Jesus asks the disciples two questions in these verses. The first is, “Who do the crowds say I am?”; the second is, “Who do you say I am?”
Jesus’ desire in leading the disciples through this kind of questioning was to get them away from the ‘going-along-with-the-crowd’ mentality to making it personal. Being in a crowd can be great, but a crowd is easily swayed towards the majority, and a crowd’s opinions very quickly switch from one way to another. Take the crowd that filled Jerusalem during the week from Jesus’ triumphant entry up at the start until He was arrested, put on trial and crucified at the end; the same crowd praised Him and then jeered Him and called for His death, all within the space of a few days.
Jesus’ second question brought it right home for the disciples, and made it a heart issue for them. In Matthew’s record of this conversation (Matthew 16:13-17), after Peter has answered that Jesus is the Christ, Jesus explains that this understanding – this knowing of who Jesus is – has been given to Peter by God the Father.
Worship – real worship – comes from a personal revelation of who Jesus is. It’s easy to get caught up in the crowd of praise, but it’s just shallow noise if it isn’t coming out of your own revelation of Jesus. I remember the first time worship actually meant something to me because I suddenly understood who Jesus was, and what He’d done for me – even though I’d been raised going to church and hearing the Bible all the time. It’s when that moment of revelation hits that you realise how much you want to worship God, and how little you really care about what others think or say.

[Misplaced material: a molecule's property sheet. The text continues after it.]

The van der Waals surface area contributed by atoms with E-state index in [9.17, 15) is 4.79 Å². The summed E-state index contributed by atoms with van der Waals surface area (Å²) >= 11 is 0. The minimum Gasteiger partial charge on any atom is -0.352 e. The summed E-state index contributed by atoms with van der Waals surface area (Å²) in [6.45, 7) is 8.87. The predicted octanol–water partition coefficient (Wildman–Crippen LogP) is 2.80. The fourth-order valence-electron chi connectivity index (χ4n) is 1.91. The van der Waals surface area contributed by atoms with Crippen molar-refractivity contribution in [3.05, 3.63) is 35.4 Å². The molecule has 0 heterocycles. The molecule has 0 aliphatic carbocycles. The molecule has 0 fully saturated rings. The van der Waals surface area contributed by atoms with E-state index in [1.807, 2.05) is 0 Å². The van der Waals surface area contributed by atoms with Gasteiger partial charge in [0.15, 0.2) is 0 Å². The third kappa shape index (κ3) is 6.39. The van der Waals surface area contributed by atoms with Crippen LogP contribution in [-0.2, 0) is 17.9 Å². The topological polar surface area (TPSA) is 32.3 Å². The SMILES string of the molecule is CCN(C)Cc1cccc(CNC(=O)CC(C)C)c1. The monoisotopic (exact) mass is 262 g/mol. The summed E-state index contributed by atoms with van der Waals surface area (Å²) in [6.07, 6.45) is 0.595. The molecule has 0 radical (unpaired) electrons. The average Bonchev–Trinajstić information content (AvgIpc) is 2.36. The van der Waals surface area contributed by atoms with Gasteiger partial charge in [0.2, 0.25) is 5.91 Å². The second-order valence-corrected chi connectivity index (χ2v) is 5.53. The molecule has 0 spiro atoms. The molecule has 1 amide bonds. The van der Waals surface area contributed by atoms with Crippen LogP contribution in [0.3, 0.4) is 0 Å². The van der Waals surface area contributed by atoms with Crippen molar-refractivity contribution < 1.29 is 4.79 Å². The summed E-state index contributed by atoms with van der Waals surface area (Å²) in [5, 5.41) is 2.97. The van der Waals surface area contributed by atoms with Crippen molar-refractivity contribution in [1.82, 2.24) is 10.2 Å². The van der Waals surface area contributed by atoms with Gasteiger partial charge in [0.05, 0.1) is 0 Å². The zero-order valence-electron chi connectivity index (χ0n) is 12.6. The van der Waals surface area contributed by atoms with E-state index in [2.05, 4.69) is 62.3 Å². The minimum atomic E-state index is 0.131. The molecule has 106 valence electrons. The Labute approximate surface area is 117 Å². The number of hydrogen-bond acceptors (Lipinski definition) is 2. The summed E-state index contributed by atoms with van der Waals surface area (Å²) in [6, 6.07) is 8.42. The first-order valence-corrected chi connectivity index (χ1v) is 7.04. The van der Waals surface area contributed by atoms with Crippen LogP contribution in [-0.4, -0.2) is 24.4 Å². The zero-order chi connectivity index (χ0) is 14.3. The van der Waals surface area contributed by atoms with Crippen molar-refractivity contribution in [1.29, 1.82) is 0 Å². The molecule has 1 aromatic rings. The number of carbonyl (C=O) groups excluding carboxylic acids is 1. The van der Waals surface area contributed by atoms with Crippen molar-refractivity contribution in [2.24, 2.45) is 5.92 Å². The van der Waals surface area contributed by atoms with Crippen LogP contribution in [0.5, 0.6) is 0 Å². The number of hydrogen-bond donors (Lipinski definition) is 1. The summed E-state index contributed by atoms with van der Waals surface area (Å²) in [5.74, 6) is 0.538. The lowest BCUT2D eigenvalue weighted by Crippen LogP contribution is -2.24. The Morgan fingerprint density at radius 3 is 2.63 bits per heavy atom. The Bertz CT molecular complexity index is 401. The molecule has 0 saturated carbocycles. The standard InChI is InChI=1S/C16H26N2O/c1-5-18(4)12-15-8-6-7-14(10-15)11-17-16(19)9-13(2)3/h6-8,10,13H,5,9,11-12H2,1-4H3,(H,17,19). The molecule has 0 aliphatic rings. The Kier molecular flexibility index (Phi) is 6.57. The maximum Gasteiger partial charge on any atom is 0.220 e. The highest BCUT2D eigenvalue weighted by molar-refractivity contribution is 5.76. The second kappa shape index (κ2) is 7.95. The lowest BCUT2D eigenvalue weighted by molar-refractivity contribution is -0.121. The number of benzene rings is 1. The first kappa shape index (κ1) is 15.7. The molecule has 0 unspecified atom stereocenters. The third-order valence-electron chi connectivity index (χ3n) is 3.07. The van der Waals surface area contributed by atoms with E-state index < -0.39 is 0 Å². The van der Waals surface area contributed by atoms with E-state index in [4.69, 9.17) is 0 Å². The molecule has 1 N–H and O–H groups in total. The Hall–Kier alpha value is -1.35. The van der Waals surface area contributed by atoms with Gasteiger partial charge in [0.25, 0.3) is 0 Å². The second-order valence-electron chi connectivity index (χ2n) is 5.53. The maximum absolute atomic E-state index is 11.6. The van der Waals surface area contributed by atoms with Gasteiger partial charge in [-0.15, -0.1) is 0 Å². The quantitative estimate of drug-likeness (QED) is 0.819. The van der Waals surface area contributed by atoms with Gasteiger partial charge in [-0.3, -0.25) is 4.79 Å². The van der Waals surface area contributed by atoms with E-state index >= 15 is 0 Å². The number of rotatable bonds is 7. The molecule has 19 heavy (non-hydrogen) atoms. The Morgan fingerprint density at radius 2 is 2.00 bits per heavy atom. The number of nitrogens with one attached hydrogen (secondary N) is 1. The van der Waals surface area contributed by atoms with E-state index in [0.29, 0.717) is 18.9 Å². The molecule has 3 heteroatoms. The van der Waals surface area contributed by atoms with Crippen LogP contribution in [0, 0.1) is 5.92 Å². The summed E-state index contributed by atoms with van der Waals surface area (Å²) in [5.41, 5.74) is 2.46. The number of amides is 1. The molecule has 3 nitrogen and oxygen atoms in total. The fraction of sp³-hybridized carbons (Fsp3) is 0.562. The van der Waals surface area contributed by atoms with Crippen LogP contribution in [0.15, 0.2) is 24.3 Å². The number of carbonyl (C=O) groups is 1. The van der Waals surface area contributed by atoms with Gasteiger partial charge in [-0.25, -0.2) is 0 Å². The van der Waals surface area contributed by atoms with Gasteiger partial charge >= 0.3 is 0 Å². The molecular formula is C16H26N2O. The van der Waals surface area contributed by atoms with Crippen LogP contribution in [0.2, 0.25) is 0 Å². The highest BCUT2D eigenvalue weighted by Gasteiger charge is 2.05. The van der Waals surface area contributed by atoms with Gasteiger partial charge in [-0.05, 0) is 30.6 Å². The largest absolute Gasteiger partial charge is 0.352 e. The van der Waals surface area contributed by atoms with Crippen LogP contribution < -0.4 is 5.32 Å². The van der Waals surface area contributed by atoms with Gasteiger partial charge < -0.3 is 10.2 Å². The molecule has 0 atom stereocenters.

Open my eyes
Psalm 119:18 gives us a good prayer, especially when we find ourselves struggling to be inspired in worship: “Open my eyes that I may see wonderful things in Your law”. Normally ‘law’ is dry and boring, but when God opens our eyes we suddenly see Him and understand His truth, and what seemed dry and dull becomes life-giving and inspiring.
There is so much of God to know and see – He is inexhaustible and eternal, and every time we look to Him we see something new.